The Darkness Knows (Viv and Charlie Mystery)

Image of The Darkness Knows (Viv and Charlie Mystery)
Author(s): 
Release Date: 
July 31, 2016
Publisher/Imprint: 
Sourcebooks Landmark
Pages: 
352
Reviewed by: 

Mysteries come in a variety of sizes and shapes, and The Darkness Knows by Cheryl Honigford is a perfect fit for the “cozy” mystery category. As cozies go, this one was a fun read and a well-constructed whodunit.

Creatively, the author does things right: she writes in third person subjective, staying in the protagonist’s POV from beginning to end. That is not always an easy task, and in doing so, the reader develops a relationship with the protagonist. 

She creates a variety of characters. There’s Vivian Witchell, heroine protagonist . . . well developed but does not grow a lot from beginning to end. At times Vivian appears a little too weepy, but on the whole, she is a good, believable character.

Frances Barrows, the bitchy actress competing with Vivian; Graham Yarborough, the self-centered actor who believes his own publicity; Charlie Haverman, the pulp-fiction detective and hardnosed hero.

There are the obligatory minor characters: Imogene Crook, the scatterbrained secretary and Vivian’s best friend; Morty Nickerson the creepy engineer; Sammy Evans the midget who presents on radio in children’s roles; Bill Purdy the show’s announcer; Mr. Hart, the owner of the station, and Peggy, his teenaged daughter. And of course, Marjorie Fox, the unpopular murder victim. Honigford builds in several other characters like Angelo the elevator operator who may play a greater role in the murder than first assumed. All of her characters are designed to be more than they appear.

The story starts with a scene from The Darkness Knows, one of the popular police serials at WCHI radio station in Chicago. Vivian has just scooped the leading female role from her major competitor, Frances, and she nervously moves through the scene. Between the early show and the later evening show, she goes to the studio’s lounge and there she encounters a very dead Marjorie Fox.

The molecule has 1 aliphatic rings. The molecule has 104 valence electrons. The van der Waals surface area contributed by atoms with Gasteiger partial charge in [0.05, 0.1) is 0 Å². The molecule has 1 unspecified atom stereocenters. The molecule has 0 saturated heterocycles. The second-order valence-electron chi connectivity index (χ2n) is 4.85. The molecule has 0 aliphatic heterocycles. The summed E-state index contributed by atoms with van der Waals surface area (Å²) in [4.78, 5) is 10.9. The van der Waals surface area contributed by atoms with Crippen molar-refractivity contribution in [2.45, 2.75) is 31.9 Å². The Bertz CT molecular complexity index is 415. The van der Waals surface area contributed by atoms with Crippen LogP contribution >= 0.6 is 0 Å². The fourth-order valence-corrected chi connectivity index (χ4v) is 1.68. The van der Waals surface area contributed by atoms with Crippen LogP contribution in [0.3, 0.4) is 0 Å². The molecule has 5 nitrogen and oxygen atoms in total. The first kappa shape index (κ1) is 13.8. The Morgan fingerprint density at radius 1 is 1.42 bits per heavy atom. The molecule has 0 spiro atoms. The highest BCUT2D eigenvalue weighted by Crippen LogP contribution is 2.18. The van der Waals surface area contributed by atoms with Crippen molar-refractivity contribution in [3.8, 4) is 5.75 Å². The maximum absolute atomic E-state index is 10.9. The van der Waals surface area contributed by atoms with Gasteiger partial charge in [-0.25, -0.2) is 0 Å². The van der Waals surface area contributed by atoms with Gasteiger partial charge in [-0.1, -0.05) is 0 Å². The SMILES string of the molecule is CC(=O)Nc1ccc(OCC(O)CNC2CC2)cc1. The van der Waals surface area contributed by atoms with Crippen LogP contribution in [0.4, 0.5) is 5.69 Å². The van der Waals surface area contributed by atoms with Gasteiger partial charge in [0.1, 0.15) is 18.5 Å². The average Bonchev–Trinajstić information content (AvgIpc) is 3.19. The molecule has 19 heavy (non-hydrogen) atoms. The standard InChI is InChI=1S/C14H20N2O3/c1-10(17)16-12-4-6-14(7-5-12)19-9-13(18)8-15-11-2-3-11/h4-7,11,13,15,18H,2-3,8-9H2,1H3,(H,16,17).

A note is found on Marjorie’s body, indicating that Vivian might just be next. The proverbially inept police are called to investigate, and Mr. Hart brings in Charlie Haverman, a private dick whose sole role becomes that of Vivian’s protector.

As the story unfolds, Vivian is drawn to Graham Yarborough, the self-centered lead actor who manipulates the people, especially women and reporters, in his world. He’s suave, handsome, charming, and finds joy at winding women around his little finger. But Vivian is no dummy, and it does not take long for her to realize Graham’s true character, while at the same time her faithful, handsome watchdog stays close at hand. It’s not hard to figure that the real romance flourishing is between Charlie and Vivian.

Throughout the story, Marjorie Fox’s history is spelled out in tantalizing bits and pieces. She was not well liked and communicated very little with her coworkers. An aging actress, her dirty little secrets begin to surface as each chapter unfolds.

In one scene, a shot in the dark at the station’s Halloween party convinces Vivian that she really is the next victim. But even fraught with fear as her mind is, Vivian is undaunted in her goal to solve the murder and save her own life. And yet is her life really in danger or is it all a sham, as Charlie believes? Questions arise, and Honigford injects more red herrings and foreshadowing to tease the reader.

While cozies are not rife with terror, blood, guts, or sex, Honigford does a good job of alluding to these issues while keeping them effectively in the background. This story has a lot of twists and turns; some red herrings, some good foreshadowing, and at the end of the story, Honigford ties up all the loose ends to a satisfying conclusion. If there is one disappointment, it is that Francis does not get her comeuppance—perhaps in the next book.

It should be noted also that Honigford is skilled at painting a vivid picture of Chicago in the late 1930s. Fans of the pre-World War II era will applaud her. Her description of the streets and neighborhoods of Chicago is clean and crisp, and residents of that great city will appreciate the visual she provides.

This debut novel of a new series is a good start for what promises to be satisfying reading for those who enjoy cozy mysteries and good puzzles.